Murder hornet escapes after being captured by scientists

Some 18 Asian hornets have been found in Washington since they were first spotted last year

Matt Mathers
Wednesday 14 October 2020 15:29 BST
Asian hornets are an invasive species that can decimate entire hives of bees
Asian hornets are an invasive species that can decimate entire hives of bees

Researchers have lost track of a second Asian 'murder hornet' that was fitted with a GPS device in the hope of finding and destroying its nest.

Scientists at the Washington State Department of Agriculture (WSDA) last week captured a live hornet and used dental floss to attach a tracker to its body.

They were able to track the hornet after it was released back into the wild, with the tracker said to be working "quite well".

But the researchers later lost contact with the insect after it flew into a heavily vegetated area and disappeared from their radar.

"We did get an initial direction of the flight," said Sven Spichiger, WSDA's managing entomologist. "[But] this one was a lot feistier".

A total of 18 Asian hornets, which are not native to North America, have been found in the state since they were first seen last year near the US Canadian border, the agriculture department said.

It is the second time in a matter of weeks that one of the insects has evaded researchers.

Officials earlier in the month reported trying to glue a radio tag to another live hornet so they could follow it back to its nest, but the glue did not dry fast enough.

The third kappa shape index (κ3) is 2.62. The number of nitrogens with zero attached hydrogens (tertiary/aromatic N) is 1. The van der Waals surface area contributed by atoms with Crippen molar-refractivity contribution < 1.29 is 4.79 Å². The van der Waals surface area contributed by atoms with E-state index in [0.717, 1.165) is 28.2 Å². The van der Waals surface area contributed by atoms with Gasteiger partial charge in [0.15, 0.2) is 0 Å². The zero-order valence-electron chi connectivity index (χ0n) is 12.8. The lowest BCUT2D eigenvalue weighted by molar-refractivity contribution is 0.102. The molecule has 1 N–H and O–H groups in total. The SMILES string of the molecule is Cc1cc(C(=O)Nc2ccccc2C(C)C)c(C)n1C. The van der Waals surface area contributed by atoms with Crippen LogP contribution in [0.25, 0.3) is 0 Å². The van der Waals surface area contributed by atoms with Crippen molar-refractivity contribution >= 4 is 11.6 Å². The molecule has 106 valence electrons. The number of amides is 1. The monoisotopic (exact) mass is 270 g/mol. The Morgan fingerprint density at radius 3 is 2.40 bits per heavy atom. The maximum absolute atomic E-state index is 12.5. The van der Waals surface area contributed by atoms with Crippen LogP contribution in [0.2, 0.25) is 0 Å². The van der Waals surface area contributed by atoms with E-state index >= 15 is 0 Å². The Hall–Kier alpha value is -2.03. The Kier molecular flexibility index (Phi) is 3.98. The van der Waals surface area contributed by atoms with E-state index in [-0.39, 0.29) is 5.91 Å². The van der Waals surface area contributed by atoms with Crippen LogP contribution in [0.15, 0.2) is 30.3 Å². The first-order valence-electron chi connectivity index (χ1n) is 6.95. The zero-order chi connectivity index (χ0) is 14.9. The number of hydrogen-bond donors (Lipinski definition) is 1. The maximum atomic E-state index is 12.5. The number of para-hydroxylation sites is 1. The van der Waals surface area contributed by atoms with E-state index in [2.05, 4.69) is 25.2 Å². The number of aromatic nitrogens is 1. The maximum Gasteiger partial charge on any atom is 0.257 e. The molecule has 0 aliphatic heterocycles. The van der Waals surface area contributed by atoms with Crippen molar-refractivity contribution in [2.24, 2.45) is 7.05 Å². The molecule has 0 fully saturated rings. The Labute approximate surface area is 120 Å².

The radio tag fell off and the hornet ultimately could not fly.

The Asian giant hornet — the world’s largest at 2 inches (5 centimetres) — is an invasive species that can kill entire hives of honeybees and deliver painful stings to humans.  

Farmers in the northwestern US depend on those honey bees to pollinate many crops, including raspberries and blueberries.

Despite their nickname, the hornets kill at most a few dozen people a year in Asia, and experts say it is probably far less.  

Hornets, wasps and bees typically found in the United States kill an average of 62 people a year, the Centers for Disease Control and Prevention has said.

The real threat from the 'murder' hornets is their devastating attacks on honeybee hives, and the time of year when they attack those hives is nearing, Spichiger said. He called it the “slaughter phase.”

Associated Press contributed to this report

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